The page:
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Finally, a language model that does Maths

Minerva is built on Pathways Language Model (PaLM) with extended training on a 118GB dataset of scientific papers from arXiv and 38.5B tokens of mathematical data derived from web pages.
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A bunch of large language models burst into the scene this year, with applications ranging from automated code generation to text to image generation. However, these LLMs have come up short on the quantitative reasoning front.

Google has broken this barrier with their latest language model, Minerva. Named after the Roman goddess of wisdom, it is trained on a high-quality scientific and mathematical dataset.

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Minerva in a nutshell

Minerva is built on Pathways Language Model (PaLM) with extended training on a 118GB dataset of scientific papers from arXiv and 38.5B tokens of mathematical data derived from web pages. The model processes scientific and mathematical questions formed in natural language and generates a step-by-step solution with the help of Latex Notations, MathJax, or other mathematical typesetting formats. 

The model is developed in 3 baseline forms:  8B, 62B, and 540B parameter pretrained models. Along with an extended pretraining on mathematical data, Minerva also incorporates prompting and evaluation techniques like chain-of-thought, scratchpad and majority voting to provide a step-by-step evaluation process and choose the optimal result out from a sample of multiple solutions.

STEM benchmarks

Minerva’s quantitative reasoning capabilities were tested on STEM benchmarks, the standard of assessment in the United States education system. The level of difficulty ranges from grade school level to graduate-level coursework.

  • MATH: A dataset of 12K middle school and high school math problems written in LATEX format. The models are prompted with a fixed four-shot prompt consisting of four random examples whose ground truth targets are not too long.
  • MMLU-STEM: Focused on STEM, this subset of the Massive Multitask Language Understanding benchmark covers topics such as engineering, chemistry, math, and physics at the high school and college levels. In this test, a combination of five-shot, chain-of-thought and a multiple-choice version of the MATH prompt is used to tackle various problems.
  • GSM8k: Grade school-level math problems involving basic arithmetic operations that should all be solvable by a talented middle school student. The model is evaluated using chain-of-thought prompting. However, in this test, no external tools are used for calculations.
  • OCWCourses: A set of problems covering STEM topics ranging from differential equations, solid-state chemistry, astronomy, special relativity, etc., at an undergraduate level. The dataset was created using publicly-available course materials offered by MIT (OpenCourseWare). Only problems with automatically-verifiable solutions (either numeric or symbolically verifiable via SymPy) from various courses were included. 

Minerva outperformed SOTA results by a wide margin.

a table of comparison between Minerva, PaLM and davinci-002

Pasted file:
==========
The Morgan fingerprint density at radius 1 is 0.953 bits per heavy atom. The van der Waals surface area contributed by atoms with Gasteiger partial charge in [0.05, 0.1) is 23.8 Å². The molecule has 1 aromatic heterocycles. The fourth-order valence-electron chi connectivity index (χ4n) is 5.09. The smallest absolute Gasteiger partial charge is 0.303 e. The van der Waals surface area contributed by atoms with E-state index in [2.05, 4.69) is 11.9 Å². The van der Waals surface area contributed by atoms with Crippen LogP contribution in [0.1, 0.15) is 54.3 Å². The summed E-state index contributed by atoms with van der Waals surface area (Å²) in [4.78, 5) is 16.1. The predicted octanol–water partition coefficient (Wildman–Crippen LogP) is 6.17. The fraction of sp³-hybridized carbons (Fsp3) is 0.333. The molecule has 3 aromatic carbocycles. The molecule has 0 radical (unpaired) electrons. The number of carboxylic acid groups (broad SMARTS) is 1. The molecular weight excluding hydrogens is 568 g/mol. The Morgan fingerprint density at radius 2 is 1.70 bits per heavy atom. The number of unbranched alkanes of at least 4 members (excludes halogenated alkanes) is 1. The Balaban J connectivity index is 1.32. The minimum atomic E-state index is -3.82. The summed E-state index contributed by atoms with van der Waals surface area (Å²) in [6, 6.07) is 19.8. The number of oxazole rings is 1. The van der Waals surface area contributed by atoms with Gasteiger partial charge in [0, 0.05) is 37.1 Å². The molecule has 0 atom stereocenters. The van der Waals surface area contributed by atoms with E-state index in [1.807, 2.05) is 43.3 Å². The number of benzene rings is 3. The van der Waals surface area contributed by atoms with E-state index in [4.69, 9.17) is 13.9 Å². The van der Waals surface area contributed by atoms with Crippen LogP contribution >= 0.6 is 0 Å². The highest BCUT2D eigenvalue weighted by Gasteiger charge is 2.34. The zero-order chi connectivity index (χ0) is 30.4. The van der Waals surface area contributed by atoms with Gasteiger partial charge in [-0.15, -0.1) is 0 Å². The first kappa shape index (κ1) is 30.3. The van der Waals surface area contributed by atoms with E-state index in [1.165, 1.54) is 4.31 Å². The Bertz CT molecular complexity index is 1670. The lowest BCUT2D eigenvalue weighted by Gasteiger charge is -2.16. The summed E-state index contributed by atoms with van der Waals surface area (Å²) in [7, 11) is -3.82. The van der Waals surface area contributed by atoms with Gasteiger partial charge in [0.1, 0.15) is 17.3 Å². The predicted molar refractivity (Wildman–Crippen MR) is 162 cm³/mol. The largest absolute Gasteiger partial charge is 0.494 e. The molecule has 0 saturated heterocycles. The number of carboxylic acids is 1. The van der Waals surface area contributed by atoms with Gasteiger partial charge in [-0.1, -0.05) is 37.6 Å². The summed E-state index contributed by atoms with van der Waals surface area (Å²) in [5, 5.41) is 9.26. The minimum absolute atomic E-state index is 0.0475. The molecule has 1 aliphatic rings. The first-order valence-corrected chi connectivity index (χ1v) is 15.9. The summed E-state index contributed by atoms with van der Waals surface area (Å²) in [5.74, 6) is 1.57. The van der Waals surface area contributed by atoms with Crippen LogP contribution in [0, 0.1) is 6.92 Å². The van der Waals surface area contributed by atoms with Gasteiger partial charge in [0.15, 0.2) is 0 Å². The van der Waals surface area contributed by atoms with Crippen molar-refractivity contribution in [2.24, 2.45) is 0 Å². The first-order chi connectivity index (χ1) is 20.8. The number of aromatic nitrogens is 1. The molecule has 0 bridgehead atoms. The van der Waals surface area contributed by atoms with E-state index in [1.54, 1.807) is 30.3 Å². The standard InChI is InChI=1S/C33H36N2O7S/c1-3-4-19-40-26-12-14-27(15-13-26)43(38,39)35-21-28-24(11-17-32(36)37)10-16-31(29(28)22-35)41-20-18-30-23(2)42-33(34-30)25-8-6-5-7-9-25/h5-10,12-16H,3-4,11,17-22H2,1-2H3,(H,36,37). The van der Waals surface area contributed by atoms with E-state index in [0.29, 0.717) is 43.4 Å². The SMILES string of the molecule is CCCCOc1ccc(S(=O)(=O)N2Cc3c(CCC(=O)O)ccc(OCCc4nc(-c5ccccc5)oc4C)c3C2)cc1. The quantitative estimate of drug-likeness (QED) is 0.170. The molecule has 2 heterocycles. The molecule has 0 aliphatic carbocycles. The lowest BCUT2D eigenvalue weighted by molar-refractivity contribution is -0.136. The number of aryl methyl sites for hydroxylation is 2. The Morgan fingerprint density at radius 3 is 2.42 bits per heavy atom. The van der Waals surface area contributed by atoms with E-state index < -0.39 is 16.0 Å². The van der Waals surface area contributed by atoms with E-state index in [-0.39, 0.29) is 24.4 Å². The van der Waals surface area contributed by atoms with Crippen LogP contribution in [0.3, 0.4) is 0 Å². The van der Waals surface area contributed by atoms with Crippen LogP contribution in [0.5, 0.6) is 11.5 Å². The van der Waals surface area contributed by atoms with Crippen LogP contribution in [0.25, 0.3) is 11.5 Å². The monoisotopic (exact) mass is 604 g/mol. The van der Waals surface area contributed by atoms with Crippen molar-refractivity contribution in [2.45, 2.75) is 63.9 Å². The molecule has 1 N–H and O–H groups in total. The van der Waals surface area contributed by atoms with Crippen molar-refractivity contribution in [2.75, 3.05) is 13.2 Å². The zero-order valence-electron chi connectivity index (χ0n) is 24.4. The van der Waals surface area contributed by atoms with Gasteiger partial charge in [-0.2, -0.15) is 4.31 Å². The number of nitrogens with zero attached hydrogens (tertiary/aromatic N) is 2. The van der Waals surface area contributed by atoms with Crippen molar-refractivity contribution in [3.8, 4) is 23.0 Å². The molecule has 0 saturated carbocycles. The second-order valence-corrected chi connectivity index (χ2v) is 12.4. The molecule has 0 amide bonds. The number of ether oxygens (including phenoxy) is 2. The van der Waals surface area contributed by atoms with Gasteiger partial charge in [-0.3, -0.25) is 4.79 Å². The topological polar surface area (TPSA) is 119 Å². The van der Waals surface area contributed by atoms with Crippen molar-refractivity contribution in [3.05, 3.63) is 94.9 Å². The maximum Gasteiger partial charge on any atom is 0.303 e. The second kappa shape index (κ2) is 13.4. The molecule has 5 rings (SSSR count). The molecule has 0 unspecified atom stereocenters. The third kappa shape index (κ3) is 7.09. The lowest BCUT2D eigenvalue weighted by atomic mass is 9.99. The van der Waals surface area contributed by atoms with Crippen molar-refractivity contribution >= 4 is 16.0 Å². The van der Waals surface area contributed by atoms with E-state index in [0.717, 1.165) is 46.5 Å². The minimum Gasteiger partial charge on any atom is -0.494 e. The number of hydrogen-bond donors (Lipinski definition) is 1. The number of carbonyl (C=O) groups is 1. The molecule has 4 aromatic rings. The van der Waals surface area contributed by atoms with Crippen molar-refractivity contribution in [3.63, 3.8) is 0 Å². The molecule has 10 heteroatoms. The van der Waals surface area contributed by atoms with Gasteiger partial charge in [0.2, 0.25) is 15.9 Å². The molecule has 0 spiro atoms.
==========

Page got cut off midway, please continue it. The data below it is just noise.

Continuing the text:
Source: arxiv.org

Accuracy of Minerva on various subtopics

Image: Accuracy on LMs on MATH and MMLU

The Minerva model was also tested on the National Math exam in Poland in 2021. While the 62B baseline model achieved 57%, which was the national average that year, the 540B baseline variant achieved 65%. 

What’s the big deal?

Quantitative reasoning is the ability to use mathematics and information to solve real-world problems. OpenAI’s GPT-3 could only complete 2.9% to 6.9% of problems from a dataset of over 12,500 in the year 2021. Later, they launched GPT-f. The automated prover and proof assistant for the Metamath formalization language was the first machine learning-based system that contributed proofs that were adopted by a formal mathematics community.

Guillaume Lample and François Charton at Facebook AI Research have come up with a trained neural network capable of symbolic reasoning for differential and integral equations.

Minerva is trained on a large dataset that combines natural language understanding with the correct use of formal mathematical language (equations and diagrams). The model establishes a new baseline for quantitative reasoning benchmarks by increasing data quality and model size.

Sample problem solved by Minerva

Source: arxiv.org

The researchers said one of the direct applications could be the creation of an accessible and affordable AI-based math tutor.

Not a perfect model

Despite training on an extensive dataset of mathematical data, Minerva is far from a perfect problem solver. Upon analyzing the sample of problems that the model got wrong, a pattern was found.

  1. About half of the problems were calculation errors, while the other half were solution steps that did not follow a logical chain of thought.
  2. Although the model arrived at the right answer, it did not use the correct reasoning. Such cases were referred to as ‘false positives. However, the rate of false positives was relatively low.

The model doesn’t have access to external tools like a calculator or a Python interpreter, limiting its ability to handle tasks that require complicated numerical calculations. Check out the demo of Minerva explorer.

More Great AIM Stories

Kartik Wali
A writer by passion, Kartik strives to get a deep understanding of AI, Data analytics and its implementation on all walks of life. As a Senior Technology Journalist, Kartik looks forward to writing about the latest technological trends that transform the way of life!

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